Today, more than 23 million older Americans have transitioned into the Medicare prescription drug benefit program. Although most are pleased with their prescription drug coverage, there are still an estimated 3 million senior citizens who fall into the so-called "doughnut hole"the period when many Medicare beneficiaries switch from making copayments to paying for all of the costs for their medicines.
Effective January 1, 2007, provisions in the Medicare law will require the program to pay 75% of drug costs up to $2400 and 95% of drug costs over $6250but beneficiaries will have to foot the bill for all drug costs that fall in between.
Fortunately, generic medicines can provide a parachute for those seniors who are in danger of falling into the doughnut hole. Generics allow seniors to continue to receive the same medicines with the same results, but at a lower cost than with their brand name counterparts. Generics also can help to reduce copayments, since they actually cost seniorsand all consumersfrom 30% to as much as 80% less than brands.
Access to generics is important for seniors who are often on a fixed income and are watching health care costs in general, and drug costs in particular, take an increasingly bigger bite out of their wallets. In one recent survey, 26% of senior citizens surveyed stated that they did not fill a prescription, skipped doses, or took smaller doses of medications due to the high cost of drugs.
Last winter, Mark McClellan, MD, PhD, then Centers for Medicare & Medicaid Services administrator, stated that generic medicines are a key part of lowering Medicare prescription drug benefit costs. The AARP is also urging its members to use generic medicines to help delay falling into the coverage gap. Not only will generics assist seniors in leading healthier lives, they also will lower overall costs for the entire Medicare program, allowing scarce health care dollars to be stretched even further.
Yet, there is still more that can be done to help lower prescription drug costs, not only for Medicare recipients, but for the entire health care system. That is why the Generic Pharmaceutical Association (GPhA) is actively encouraging Congress to remove barriers that block seniorsand all Americansfrom receiving timely access to generics.
Specifically, GPhA is asking Congress to address the following issues:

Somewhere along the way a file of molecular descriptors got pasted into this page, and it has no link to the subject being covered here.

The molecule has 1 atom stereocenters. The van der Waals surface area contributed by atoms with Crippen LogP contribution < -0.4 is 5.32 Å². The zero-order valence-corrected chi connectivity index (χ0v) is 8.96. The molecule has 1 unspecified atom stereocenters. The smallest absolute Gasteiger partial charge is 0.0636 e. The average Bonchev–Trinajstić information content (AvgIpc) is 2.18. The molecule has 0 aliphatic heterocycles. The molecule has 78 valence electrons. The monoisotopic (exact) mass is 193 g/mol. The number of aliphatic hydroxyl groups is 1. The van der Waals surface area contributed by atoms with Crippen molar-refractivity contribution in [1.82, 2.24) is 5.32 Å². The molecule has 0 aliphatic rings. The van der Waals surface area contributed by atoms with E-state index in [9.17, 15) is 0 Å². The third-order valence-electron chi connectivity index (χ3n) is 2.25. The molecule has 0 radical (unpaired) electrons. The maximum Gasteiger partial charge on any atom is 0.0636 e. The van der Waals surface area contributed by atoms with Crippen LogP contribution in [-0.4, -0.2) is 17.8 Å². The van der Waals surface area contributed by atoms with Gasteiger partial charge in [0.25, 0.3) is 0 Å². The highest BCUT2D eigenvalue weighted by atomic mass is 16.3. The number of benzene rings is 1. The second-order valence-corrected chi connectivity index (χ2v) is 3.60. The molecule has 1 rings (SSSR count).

•Mandate that the FDA create a clear and efficient abbreviated approval process for generic biopharmaceuticals. There are everyday medicines that do not have affordable generic alternatives because the FDA has not established a review process. The result: countless Americans are denied access to these lifesaving medicines because, without a generic alternative, their costs are simply out of reach. Congressman Henry Waxman (D, Calif) and Senators Chuck Schumer (D, NY) and Hillary Rodham Clinton (D, NY) have introduced legislation to create a pathway to bring affordable generic biopharmaceuticals to consumers.
•Restore the value of the 180-day exclusivity period, which is being threatened by so-called authorized generics and by attacks on the ability of generic companies to settle patent challenges. Brand companies are increasingly using tactics to undermine the 180-day exclusivity period, which Congress established as an incentive to bring more competition into the marketplace. Less competition means higher prices for consumers.
•Increase funding for the FDA's Office of Generic Drugs to bring affordable generic medicines to consumers faster
•Pass the "Lower Priced Drugs Act," introduced by Senators Debbie Stabenow (D, Mich) and Trent Lott (R, Miss), which helps prevent the filing of frivolous citizen petitions that can needlessly delay generic medicines from coming to market
Generic medicines can help keep senior citizens from falling into the doughnut hole, and they can help millions of other Americans control their health care costs. To ensure that the benefits of generics are shared by all, Congress needs to address the obstacles currently facing the generic industry in bringing these life-improving and lifesaving medicines to consumers.
One study linked multiple pregnancies to an increased risk of developing atrial fibrillation later in life, and another investigated the association between premature delivery and cardiovascular disease.
Clinical features with downloadable PDFs